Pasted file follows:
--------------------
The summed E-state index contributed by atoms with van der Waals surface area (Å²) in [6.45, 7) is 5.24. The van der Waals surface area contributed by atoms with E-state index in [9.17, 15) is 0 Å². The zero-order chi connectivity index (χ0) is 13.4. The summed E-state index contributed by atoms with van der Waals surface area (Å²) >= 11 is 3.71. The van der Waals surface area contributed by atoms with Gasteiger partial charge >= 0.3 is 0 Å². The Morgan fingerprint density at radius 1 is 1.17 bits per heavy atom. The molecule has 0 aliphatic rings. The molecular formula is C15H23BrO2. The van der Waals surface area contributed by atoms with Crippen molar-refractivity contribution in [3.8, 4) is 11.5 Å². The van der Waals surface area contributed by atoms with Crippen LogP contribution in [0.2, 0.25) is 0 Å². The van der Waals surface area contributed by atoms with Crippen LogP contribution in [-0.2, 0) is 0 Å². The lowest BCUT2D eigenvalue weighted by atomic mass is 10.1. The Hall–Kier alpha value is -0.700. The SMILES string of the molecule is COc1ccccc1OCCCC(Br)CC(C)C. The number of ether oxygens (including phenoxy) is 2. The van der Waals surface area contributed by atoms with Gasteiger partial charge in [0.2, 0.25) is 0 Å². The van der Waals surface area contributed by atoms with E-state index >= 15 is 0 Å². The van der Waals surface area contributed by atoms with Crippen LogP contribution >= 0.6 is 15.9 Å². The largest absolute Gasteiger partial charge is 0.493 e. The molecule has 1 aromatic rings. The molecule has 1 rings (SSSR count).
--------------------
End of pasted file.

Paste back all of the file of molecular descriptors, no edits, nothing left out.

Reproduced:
The summed E-state index contributed by atoms with van der Waals surface area (Å²) in [6.45, 7) is 5.24. The van der Waals surface area contributed by atoms with E-state index in [9.17, 15) is 0 Å². The zero-order chi connectivity index (χ0) is 13.4. The summed E-state index contributed by atoms with van der Waals surface area (Å²) >= 11 is 3.71. The van der Waals surface area contributed by atoms with Gasteiger partial charge >= 0.3 is 0 Å². The Morgan fingerprint density at radius 1 is 1.17 bits per heavy atom. The molecule has 0 aliphatic rings. The molecular formula is C15H23BrO2. The van der Waals surface area contributed by atoms with Crippen molar-refractivity contribution in [3.8, 4) is 11.5 Å². The van der Waals surface area contributed by atoms with Crippen LogP contribution in [0.2, 0.25) is 0 Å². The van der Waals surface area contributed by atoms with Crippen LogP contribution in [-0.2, 0) is 0 Å². The lowest BCUT2D eigenvalue weighted by atomic mass is 10.1. The Hall–Kier alpha value is -0.700. The SMILES string of the molecule is COc1ccccc1OCCCC(Br)CC(C)C. The number of ether oxygens (including phenoxy) is 2. The van der Waals surface area contributed by atoms with Gasteiger partial charge in [0.2, 0.25) is 0 Å². The van der Waals surface area contributed by atoms with E-state index >= 15 is 0 Å². The van der Waals surface area contributed by atoms with Crippen LogP contribution >= 0.6 is 15.9 Å². The largest absolute Gasteiger partial charge is 0.493 e. The molecule has 1 aromatic rings. The molecule has 1 rings (SSSR count).